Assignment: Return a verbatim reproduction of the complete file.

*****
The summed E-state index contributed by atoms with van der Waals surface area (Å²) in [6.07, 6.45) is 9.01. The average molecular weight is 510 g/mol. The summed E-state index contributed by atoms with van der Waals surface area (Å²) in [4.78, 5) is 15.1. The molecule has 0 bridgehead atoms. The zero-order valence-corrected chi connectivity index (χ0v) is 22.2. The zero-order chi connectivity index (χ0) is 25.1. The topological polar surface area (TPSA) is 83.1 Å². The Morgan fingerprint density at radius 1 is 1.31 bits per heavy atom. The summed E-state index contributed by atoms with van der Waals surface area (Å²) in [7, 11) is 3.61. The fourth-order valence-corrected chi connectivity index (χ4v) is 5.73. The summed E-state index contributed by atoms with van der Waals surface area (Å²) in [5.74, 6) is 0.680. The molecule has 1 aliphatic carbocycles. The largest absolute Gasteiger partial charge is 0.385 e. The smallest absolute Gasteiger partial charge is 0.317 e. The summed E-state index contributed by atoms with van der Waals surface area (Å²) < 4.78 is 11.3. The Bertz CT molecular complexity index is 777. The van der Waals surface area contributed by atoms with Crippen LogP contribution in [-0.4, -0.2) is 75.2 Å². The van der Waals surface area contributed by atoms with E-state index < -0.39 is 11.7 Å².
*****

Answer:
The summed E-state index contributed by atoms with van der Waals surface area (Å²) in [6.07, 6.45) is 9.01. The average molecular weight is 510 g/mol. The summed E-state index contributed by atoms with van der Waals surface area (Å²) in [4.78, 5) is 15.1. The molecule has 0 bridgehead atoms. The zero-order valence-corrected chi connectivity index (χ0v) is 22.2. The zero-order chi connectivity index (χ0) is 25.1. The topological polar surface area (TPSA) is 83.1 Å². The Morgan fingerprint density at radius 1 is 1.31 bits per heavy atom. The summed E-state index contributed by atoms with van der Waals surface area (Å²) in [7, 11) is 3.61. The fourth-order valence-corrected chi connectivity index (χ4v) is 5.73. The summed E-state index contributed by atoms with van der Waals surface area (Å²) in [5.74, 6) is 0.680. The molecule has 1 aliphatic carbocycles. The largest absolute Gasteiger partial charge is 0.385 e. The smallest absolute Gasteiger partial charge is 0.317 e. The summed E-state index contributed by atoms with van der Waals surface area (Å²) < 4.78 is 11.3. The Bertz CT molecular complexity index is 777. The van der Waals surface area contributed by atoms with Crippen LogP contribution in [-0.4, -0.2) is 75.2 Å². The van der Waals surface area contributed by atoms with E-state index < -0.39 is 11.7 Å².